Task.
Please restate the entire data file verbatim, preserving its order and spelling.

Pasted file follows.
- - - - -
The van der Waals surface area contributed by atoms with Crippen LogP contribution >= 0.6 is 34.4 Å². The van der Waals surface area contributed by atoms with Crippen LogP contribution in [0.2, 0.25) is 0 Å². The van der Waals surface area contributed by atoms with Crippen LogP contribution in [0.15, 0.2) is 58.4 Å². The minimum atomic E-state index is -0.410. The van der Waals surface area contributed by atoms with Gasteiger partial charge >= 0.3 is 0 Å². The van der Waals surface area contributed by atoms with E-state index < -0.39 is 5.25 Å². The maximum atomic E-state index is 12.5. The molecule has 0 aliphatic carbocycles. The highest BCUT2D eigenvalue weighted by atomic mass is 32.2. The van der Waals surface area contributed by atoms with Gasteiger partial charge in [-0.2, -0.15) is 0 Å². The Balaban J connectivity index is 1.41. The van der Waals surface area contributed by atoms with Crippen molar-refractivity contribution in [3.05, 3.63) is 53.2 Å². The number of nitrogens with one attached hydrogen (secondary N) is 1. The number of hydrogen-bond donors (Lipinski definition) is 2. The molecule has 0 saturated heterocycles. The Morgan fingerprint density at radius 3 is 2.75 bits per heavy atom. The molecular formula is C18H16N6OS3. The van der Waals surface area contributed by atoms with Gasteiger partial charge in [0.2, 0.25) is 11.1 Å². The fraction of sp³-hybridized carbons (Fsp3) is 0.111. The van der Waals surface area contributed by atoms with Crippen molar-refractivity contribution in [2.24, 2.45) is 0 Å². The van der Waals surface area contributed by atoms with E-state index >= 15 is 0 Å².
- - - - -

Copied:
The van der Waals surface area contributed by atoms with Crippen LogP contribution >= 0.6 is 34.4 Å². The van der Waals surface area contributed by atoms with Crippen LogP contribution in [0.2, 0.25) is 0 Å². The van der Waals surface area contributed by atoms with Crippen LogP contribution in [0.15, 0.2) is 58.4 Å². The minimum atomic E-state index is -0.410. The van der Waals surface area contributed by atoms with Gasteiger partial charge >= 0.3 is 0 Å². The van der Waals surface area contributed by atoms with E-state index < -0.39 is 5.25 Å². The maximum atomic E-state index is 12.5. The molecule has 0 aliphatic carbocycles. The highest BCUT2D eigenvalue weighted by atomic mass is 32.2. The van der Waals surface area contributed by atoms with Gasteiger partial charge in [-0.2, -0.15) is 0 Å². The Balaban J connectivity index is 1.41. The van der Waals surface area contributed by atoms with Crippen molar-refractivity contribution in [3.05, 3.63) is 53.2 Å². The number of nitrogens with one attached hydrogen (secondary N) is 1. The number of hydrogen-bond donors (Lipinski definition) is 2. The molecule has 0 saturated heterocycles. The Morgan fingerprint density at radius 3 is 2.75 bits per heavy atom. The molecular formula is C18H16N6OS3. The van der Waals surface area contributed by atoms with Gasteiger partial charge in [0.2, 0.25) is 11.1 Å². The fraction of sp³-hybridized carbons (Fsp3) is 0.111. The van der Waals surface area contributed by atoms with Crippen molar-refractivity contribution in [2.24, 2.45) is 0 Å². The van der Waals surface area contributed by atoms with E-state index >= 15 is 0 Å².